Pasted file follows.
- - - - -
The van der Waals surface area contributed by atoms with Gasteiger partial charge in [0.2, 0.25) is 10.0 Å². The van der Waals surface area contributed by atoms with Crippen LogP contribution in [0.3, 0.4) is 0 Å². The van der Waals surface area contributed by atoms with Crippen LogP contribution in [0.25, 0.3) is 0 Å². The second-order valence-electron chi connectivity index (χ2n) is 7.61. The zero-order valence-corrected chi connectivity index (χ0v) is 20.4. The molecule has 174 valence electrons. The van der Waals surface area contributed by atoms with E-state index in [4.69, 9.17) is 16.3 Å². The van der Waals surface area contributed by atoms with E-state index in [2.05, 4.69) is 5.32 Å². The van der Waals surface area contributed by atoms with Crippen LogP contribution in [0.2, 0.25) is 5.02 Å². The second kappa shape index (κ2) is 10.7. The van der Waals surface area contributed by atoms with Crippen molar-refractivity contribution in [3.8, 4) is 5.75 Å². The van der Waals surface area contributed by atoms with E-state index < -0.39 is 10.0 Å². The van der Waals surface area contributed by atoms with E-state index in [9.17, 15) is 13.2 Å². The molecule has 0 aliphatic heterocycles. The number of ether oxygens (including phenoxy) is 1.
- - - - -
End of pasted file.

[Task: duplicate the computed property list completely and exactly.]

The van der Waals surface area contributed by atoms with Gasteiger partial charge in [0.2, 0.25) is 10.0 Å². The van der Waals surface area contributed by atoms with Crippen LogP contribution in [0.3, 0.4) is 0 Å². The van der Waals surface area contributed by atoms with Crippen LogP contribution in [0.25, 0.3) is 0 Å². The second-order valence-electron chi connectivity index (χ2n) is 7.61. The zero-order valence-corrected chi connectivity index (χ0v) is 20.4. The molecule has 174 valence electrons. The van der Waals surface area contributed by atoms with E-state index in [4.69, 9.17) is 16.3 Å². The van der Waals surface area contributed by atoms with E-state index in [2.05, 4.69) is 5.32 Å². The van der Waals surface area contributed by atoms with Crippen LogP contribution in [0.2, 0.25) is 5.02 Å². The second kappa shape index (κ2) is 10.7. The van der Waals surface area contributed by atoms with Crippen molar-refractivity contribution in [3.8, 4) is 5.75 Å². The van der Waals surface area contributed by atoms with E-state index < -0.39 is 10.0 Å². The van der Waals surface area contributed by atoms with E-state index in [9.17, 15) is 13.2 Å². The molecule has 0 aliphatic heterocycles. The number of ether oxygens (including phenoxy) is 1.